Why does my cat vomit?
Owners will often worry when they see their cat vomit. But before you panic, it’s worth considering some of the common causes as to why your cat is vomiting.
Common causes of vomiting in cats
Hairballs are a common cause for cats vomiting
Because cats are extremely good groomers they often swallow a lot of their own hair. If your cat vomits up what appears to be a lot of fur and saliva this is what is known as a hairball. It is their body’s natural way of removing fur from the stomach. In order to help limit the amount of cat fur swallowed it is a good idea to brush and groom your cat regularly to remove excess fur, particularly in long haired cats. In some cases, a specialist diet or paste for cats can help pass hairballs more easily through the digestive tract.
Regurgitation after eating cat food
Some cats will vomit almost straight after a meal. This will look like undigested food, as it has not had time to be broken down yet. This is a common issue in cats who behaviourally eat extremely fast and bolt their food.
Ways of reducing this are to:
- Offer smaller, more frequent meals throughout the day.
- Trial a puzzle or slow feeder so that your cat has to work for the food and cannot bolt down their food quickly.
- Always ensure cats are fed separately from other cats/pets in the home to remove the sense of competition. They are naturally solitary eaters and dislike eating with others.
Eating something cats probably shouldn’t
Some cats will eat the strangest and sometimes the most unpleasant things. Dead animals and spoilt food are top of this list and can commonly cause a cat to vomit. So long as your cat bounces back quickly after vomiting up the offending material then just keep a close eye on them to make sure they remain bright and well hydrated. If you suspect they’ve ingested a toxic substance then please consult your vet immediately.
What are symptoms of nausea in cats?
Nausea is a sensation that accompanies or precedes vomiting. If your cat is feeling nauseous then they will most probably also feel quite unwell. These signs usually indicate that they are probably about to vomit:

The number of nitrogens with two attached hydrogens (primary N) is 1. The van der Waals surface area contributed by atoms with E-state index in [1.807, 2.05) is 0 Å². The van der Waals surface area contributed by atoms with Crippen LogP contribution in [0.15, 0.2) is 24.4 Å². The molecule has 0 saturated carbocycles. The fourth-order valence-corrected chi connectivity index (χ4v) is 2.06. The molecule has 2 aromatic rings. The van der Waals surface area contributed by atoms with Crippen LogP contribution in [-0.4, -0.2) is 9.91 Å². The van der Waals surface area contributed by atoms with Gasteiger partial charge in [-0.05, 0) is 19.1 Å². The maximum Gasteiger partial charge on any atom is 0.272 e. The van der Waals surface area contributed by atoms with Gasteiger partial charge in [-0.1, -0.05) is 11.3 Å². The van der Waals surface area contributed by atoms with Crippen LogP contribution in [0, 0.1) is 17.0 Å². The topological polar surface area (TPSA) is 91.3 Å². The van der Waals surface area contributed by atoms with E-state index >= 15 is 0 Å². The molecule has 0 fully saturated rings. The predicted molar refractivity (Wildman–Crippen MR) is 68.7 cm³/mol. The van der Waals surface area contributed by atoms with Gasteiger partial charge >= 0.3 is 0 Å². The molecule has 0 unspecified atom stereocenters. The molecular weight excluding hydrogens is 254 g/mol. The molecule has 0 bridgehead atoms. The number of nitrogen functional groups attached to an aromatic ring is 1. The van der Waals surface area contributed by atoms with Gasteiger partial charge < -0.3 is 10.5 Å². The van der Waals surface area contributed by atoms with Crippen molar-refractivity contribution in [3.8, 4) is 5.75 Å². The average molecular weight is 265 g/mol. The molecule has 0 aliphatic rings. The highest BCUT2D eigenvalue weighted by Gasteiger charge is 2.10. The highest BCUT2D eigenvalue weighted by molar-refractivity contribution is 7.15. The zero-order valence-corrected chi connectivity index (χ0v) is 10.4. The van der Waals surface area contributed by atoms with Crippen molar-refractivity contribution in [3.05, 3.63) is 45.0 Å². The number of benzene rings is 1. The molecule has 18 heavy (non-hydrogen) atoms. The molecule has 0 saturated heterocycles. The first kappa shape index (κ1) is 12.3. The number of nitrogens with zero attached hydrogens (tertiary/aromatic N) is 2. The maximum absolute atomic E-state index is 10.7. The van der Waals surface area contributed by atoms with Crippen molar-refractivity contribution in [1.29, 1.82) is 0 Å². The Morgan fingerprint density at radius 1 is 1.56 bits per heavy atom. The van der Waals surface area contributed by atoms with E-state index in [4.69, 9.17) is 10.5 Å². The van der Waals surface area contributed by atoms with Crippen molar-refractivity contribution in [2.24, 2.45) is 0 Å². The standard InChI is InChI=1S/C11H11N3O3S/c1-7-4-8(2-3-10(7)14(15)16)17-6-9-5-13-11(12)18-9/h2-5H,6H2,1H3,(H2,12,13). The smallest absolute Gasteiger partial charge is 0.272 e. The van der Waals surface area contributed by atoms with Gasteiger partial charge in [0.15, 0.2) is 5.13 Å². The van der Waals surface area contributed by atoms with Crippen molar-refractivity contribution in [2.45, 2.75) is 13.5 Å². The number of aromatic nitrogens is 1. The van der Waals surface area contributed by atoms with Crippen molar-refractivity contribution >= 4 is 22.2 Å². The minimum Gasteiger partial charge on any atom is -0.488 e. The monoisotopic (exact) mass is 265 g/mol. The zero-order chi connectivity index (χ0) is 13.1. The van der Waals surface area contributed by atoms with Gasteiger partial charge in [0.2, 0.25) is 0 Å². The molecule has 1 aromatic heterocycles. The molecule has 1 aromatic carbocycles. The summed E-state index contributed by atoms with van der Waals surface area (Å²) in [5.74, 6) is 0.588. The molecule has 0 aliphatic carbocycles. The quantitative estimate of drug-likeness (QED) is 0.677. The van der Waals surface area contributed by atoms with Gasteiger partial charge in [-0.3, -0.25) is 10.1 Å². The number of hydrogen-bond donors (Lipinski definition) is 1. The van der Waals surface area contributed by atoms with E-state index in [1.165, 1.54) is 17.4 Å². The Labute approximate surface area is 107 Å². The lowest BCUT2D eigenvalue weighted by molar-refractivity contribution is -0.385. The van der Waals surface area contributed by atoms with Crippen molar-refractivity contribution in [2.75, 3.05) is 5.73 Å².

- Avoiding the food bowl and refusing to eat
- Seeking out a cool spot
- Eating grass
- Lip smacking
- Yowling (usually just before they vomit) and common with hairballs
When should I be worried about my cat vomiting?
If your cat becomes unwell or vomits multiple times in quick succession, you should give your vet a call for advice. Severe, acute vomiting can be caused by serious underlying issues and can quickly result in dehydration and electrolyte imbalances that need to be corrected.
Chronic vomiting can also be a concern. This is where your cat has vomited regularly and consistently for a number of days with no signs of improvement. They may also have a reduced appetite as a result of the condition.
If your cat has not eaten for more than 36 hours, you should take them to see a vet. Cats can suffer from serious food aversion issues if they do not eat for a significant period of time.
Why does my cat always seem to vomit when I am away?
Very occasionally vomiting can be attributed to stress due to changes within the home, such as going away or changes of routine. This stress may manifest as gastric changes such as vomiting and diarrhoea. To limit the likelihood of this happening it is important to leave clear instructions so that your cat sitter can keep your cats routine and familiarise themselves with your cats habits before you go away.